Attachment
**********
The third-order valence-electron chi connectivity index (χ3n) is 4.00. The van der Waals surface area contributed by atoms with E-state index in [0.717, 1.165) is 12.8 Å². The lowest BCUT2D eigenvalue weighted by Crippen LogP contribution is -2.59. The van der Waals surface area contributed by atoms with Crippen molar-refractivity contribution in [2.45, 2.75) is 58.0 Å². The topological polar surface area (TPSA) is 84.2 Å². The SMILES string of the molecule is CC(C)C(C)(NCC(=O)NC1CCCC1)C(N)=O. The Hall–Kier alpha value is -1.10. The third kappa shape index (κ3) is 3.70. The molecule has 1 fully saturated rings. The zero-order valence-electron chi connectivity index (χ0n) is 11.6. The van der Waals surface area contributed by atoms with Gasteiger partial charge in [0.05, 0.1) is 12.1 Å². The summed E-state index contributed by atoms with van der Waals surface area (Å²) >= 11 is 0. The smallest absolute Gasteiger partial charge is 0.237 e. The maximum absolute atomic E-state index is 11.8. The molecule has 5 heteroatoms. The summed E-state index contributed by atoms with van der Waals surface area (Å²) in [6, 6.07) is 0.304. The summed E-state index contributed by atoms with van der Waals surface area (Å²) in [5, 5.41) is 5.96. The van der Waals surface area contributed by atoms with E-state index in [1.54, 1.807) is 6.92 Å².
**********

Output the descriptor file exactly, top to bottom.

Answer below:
The third-order valence-electron chi connectivity index (χ3n) is 4.00. The van der Waals surface area contributed by atoms with E-state index in [0.717, 1.165) is 12.8 Å². The lowest BCUT2D eigenvalue weighted by Crippen LogP contribution is -2.59. The van der Waals surface area contributed by atoms with Crippen molar-refractivity contribution in [2.45, 2.75) is 58.0 Å². The topological polar surface area (TPSA) is 84.2 Å². The SMILES string of the molecule is CC(C)C(C)(NCC(=O)NC1CCCC1)C(N)=O. The Hall–Kier alpha value is -1.10. The third kappa shape index (κ3) is 3.70. The molecule has 1 fully saturated rings. The zero-order valence-electron chi connectivity index (χ0n) is 11.6. The van der Waals surface area contributed by atoms with Gasteiger partial charge in [0.05, 0.1) is 12.1 Å². The summed E-state index contributed by atoms with van der Waals surface area (Å²) >= 11 is 0. The smallest absolute Gasteiger partial charge is 0.237 e. The maximum absolute atomic E-state index is 11.8. The molecule has 5 heteroatoms. The summed E-state index contributed by atoms with van der Waals surface area (Å²) in [6, 6.07) is 0.304. The summed E-state index contributed by atoms with van der Waals surface area (Å²) in [5, 5.41) is 5.96. The van der Waals surface area contributed by atoms with E-state index in [1.54, 1.807) is 6.92 Å².